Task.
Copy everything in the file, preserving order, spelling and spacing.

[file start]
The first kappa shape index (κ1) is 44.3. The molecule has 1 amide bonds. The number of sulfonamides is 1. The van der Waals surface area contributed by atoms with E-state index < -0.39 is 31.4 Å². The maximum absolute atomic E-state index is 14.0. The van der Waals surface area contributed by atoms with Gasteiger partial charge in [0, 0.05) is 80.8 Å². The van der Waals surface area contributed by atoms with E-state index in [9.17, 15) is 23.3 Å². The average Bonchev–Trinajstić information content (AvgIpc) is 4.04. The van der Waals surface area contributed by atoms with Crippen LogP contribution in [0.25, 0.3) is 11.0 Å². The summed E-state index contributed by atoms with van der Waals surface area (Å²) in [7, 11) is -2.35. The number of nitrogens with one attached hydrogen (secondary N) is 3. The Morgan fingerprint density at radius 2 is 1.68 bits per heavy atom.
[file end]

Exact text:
The first kappa shape index (κ1) is 44.3. The molecule has 1 amide bonds. The number of sulfonamides is 1. The van der Waals surface area contributed by atoms with E-state index < -0.39 is 31.4 Å². The maximum absolute atomic E-state index is 14.0. The van der Waals surface area contributed by atoms with Gasteiger partial charge in [0, 0.05) is 80.8 Å². The van der Waals surface area contributed by atoms with E-state index in [9.17, 15) is 23.3 Å². The average Bonchev–Trinajstić information content (AvgIpc) is 4.04. The van der Waals surface area contributed by atoms with Crippen LogP contribution in [0.25, 0.3) is 11.0 Å². The summed E-state index contributed by atoms with van der Waals surface area (Å²) in [7, 11) is -2.35. The number of nitrogens with one attached hydrogen (secondary N) is 3. The Morgan fingerprint density at radius 2 is 1.68 bits per heavy atom.